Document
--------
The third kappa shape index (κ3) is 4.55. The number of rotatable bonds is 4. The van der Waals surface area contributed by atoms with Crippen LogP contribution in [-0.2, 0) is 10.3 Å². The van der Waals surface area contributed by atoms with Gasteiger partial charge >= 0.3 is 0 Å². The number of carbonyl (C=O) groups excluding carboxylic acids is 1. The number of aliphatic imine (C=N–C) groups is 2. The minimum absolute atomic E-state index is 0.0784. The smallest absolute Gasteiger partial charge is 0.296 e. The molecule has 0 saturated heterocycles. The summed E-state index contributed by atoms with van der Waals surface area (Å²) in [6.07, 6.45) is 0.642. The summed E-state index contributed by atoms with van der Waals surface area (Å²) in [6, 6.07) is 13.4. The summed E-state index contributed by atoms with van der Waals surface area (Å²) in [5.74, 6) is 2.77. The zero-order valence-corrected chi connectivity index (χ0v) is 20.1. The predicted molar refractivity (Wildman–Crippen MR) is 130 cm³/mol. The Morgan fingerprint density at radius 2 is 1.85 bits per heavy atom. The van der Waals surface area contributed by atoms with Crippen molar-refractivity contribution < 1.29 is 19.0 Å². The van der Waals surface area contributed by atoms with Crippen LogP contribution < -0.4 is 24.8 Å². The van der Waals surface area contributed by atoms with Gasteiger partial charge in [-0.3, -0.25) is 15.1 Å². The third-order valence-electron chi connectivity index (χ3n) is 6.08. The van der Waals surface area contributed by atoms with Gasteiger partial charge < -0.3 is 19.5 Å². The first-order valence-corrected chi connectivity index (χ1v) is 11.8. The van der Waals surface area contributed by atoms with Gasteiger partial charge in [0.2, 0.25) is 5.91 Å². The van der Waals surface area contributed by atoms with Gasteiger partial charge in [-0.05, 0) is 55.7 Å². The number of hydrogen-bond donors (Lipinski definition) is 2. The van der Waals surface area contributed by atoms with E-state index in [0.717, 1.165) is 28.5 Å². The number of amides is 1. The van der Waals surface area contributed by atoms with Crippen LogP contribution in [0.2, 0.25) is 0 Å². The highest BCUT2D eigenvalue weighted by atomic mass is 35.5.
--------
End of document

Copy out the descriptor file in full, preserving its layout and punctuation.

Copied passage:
The third kappa shape index (κ3) is 4.55. The number of rotatable bonds is 4. The van der Waals surface area contributed by atoms with Crippen LogP contribution in [-0.2, 0) is 10.3 Å². The van der Waals surface area contributed by atoms with Gasteiger partial charge >= 0.3 is 0 Å². The number of carbonyl (C=O) groups excluding carboxylic acids is 1. The number of aliphatic imine (C=N–C) groups is 2. The minimum absolute atomic E-state index is 0.0784. The smallest absolute Gasteiger partial charge is 0.296 e. The molecule has 0 saturated heterocycles. The summed E-state index contributed by atoms with van der Waals surface area (Å²) in [6.07, 6.45) is 0.642. The summed E-state index contributed by atoms with van der Waals surface area (Å²) in [6, 6.07) is 13.4. The summed E-state index contributed by atoms with van der Waals surface area (Å²) in [5.74, 6) is 2.77. The zero-order valence-corrected chi connectivity index (χ0v) is 20.1. The predicted molar refractivity (Wildman–Crippen MR) is 130 cm³/mol. The Morgan fingerprint density at radius 2 is 1.85 bits per heavy atom. The van der Waals surface area contributed by atoms with Crippen molar-refractivity contribution < 1.29 is 19.0 Å². The van der Waals surface area contributed by atoms with Crippen LogP contribution < -0.4 is 24.8 Å². The van der Waals surface area contributed by atoms with Gasteiger partial charge in [-0.3, -0.25) is 15.1 Å². The third-order valence-electron chi connectivity index (χ3n) is 6.08. The van der Waals surface area contributed by atoms with Gasteiger partial charge < -0.3 is 19.5 Å². The first-order valence-corrected chi connectivity index (χ1v) is 11.8. The van der Waals surface area contributed by atoms with Gasteiger partial charge in [0.2, 0.25) is 5.91 Å². The van der Waals surface area contributed by atoms with Gasteiger partial charge in [-0.05, 0) is 55.7 Å². The number of hydrogen-bond donors (Lipinski definition) is 2. The van der Waals surface area contributed by atoms with E-state index in [0.717, 1.165) is 28.5 Å². The number of amides is 1. The van der Waals surface area contributed by atoms with Crippen LogP contribution in [0.2, 0.25) is 0 Å². The highest BCUT2D eigenvalue weighted by atomic mass is 35.5.